Come closer. Try not to look away. Be confronted, be comforted, hold the question that has arisen between two bodies.
Artists are revered for their emotional vulnerability. Solorio takes it a step further as her chapters evolve from form to form: the outpour of feeling into a journal instigates a ceramic that holds its weight; the finished ceramic asks to be casted into a story; the performance ties all the messages together. By working in different dimensions, Solorio layers the weaknesses of one medium under the strengths of another.
In 2020, Solorio published a performance titled Fruit of Knowledge. In the video, she stands alone in a cage. Naked and blindfolded by choice, she has invited her own body to join her mind in exploring a question together: What if Eve’s choice to eat the fruit was favorable? Above the cage hangs an apple—the symbol of freedom, awareness. At the sixth hour of performance, Solorio reaches up and eats of the forbidden fruit.
What an audience perceives can spark a beautiful exchange of prompt and perception. And yet, what the audience rarely sees is the labor for the art to exist. For her seven-minute video, Solorio received three days of migraines from dehydration and exhaustion. Yet, when the time comes to channel another question through performance, Solorio will gladly do it again. “I don’t feel protected while doing my work,” she shares. “I get stronger from doing it.”
She is driven by the intrigue of self-discovery. Strength grows through the pain of shedding the social constructs pressed upon us since birth. In another performance created during the pandemic, Perpetual Cycle, Solorio filmed herself again. The video shows her running—which, true to life, is a practice she keeps six days of the week. The following scene shows her eating, but chewing away at excessive amounts of food. Then, a toilet: Jackelin heaves and vomits orange liquid into the bowl. At long last, she stands, sucks in her stomach and smiles at the mirror.
The idea for this performance came during a run: “I asked myself, ‘Why am I running so much? Am I addicted to it?’ ” After all, when she started running at 13, her goal had been to lose weight, pressured by unrealistic expectations. Though her daily run evolved into a life-giving ritual, she continues to hold herself accountable through her art. “This came from a real space,” Solorio emphasizes. “I really did binge. It was hard, but necessary.”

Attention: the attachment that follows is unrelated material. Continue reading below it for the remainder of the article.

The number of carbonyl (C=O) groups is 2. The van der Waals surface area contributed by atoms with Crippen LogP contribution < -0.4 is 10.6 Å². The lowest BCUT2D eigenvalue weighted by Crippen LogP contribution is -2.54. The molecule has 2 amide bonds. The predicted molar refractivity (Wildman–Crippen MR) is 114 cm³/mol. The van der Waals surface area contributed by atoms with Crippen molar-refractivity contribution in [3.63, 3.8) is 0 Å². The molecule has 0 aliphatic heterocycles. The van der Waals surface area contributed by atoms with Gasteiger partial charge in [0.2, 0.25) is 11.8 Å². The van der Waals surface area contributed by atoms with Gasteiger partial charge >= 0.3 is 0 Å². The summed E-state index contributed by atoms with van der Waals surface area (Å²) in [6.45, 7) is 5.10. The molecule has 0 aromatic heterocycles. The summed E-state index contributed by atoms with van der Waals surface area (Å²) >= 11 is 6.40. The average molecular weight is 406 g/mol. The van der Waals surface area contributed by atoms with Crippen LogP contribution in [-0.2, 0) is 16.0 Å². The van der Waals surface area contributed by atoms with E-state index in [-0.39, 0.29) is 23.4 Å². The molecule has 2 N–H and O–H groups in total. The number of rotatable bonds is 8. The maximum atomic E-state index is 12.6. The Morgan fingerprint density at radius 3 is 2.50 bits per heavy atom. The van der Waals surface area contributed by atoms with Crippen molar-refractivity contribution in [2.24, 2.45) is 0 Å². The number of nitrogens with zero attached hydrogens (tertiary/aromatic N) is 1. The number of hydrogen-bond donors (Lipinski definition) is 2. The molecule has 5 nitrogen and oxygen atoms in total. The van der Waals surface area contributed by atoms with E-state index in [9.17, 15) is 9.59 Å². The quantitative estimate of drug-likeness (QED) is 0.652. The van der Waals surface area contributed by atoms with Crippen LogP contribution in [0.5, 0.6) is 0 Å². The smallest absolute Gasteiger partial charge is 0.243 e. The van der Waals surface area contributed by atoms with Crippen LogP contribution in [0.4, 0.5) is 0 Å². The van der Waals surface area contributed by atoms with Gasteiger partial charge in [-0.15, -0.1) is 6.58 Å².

Solorio challenges the male gaze and the patriarchal arm of religion in her physical art forms as well. The body, bare under the gaze of other eyes, speaks of attraction as much as it does repulsion. Sculptures of clay and human hair, such as Solorio’s ceramic vagina collection, are as wondrous as they are shocking. In a recent series, a photo documentation of The Last Supper creates an alternate history: The female body, recast as the pope or as Jesus Christ herself, reminds us all to ask why. Why are things the way they are, and what keeps them that way? “I researched,” Solorio says. “I found that a woman could be pope, but the current pope needs to declare it. And no one will go against tradition.”
What once protected now provokes. Solorio was about six or seven, living with her grandmother in Mexico, when she was first punished by gender tradition. Her grandmother chastised her for playing on the soccer field—a place for boys and men, not girls—and sent her to her room. There, she kneeled and prayed to the Virgin Mary and Jesus while her grandmother disciplined her. “She left some welts. Then I had to go to catechism school.” Solorio went, but she purposefully donned a pair of booty shorts that revealed the marks.
Before arriving fully in her role as artist, Solorio taught preschool for 10 years and served as a preschool director for five. Currently, she is a caregiver of three girls under five years old. “I give it my all. Being around children so much, you can become like them,” she laughs. “I lack a social filter sometimes; I don’t want to be contained. I want to be childlike and free.”
The common threads of playfulness and honesty are woven through all her endeavors, especially her artmaking. Solorio rejects a strictly linear approach to self-reflection. “I’m always connecting to my old self,” she says. “We’re all intertwined.” The first version of herself, the dreamer, holds hands with the pessimist born in hindsight. “My very first love was murdered, and I was trying to find this lost love,” she shares. “Looking into the past...I grew up very poor. With not a lot of great male figures in my life. You start thinking about all the bad things, you know?”
But she has also opened herself to hope, which frames her defiant spirit. “I’m in a good state of life where I know myself,” she smiles, “And I will not stay quiet now.”
Article originally appeared in Issue 13.3 Perform (Print SOLD OUT)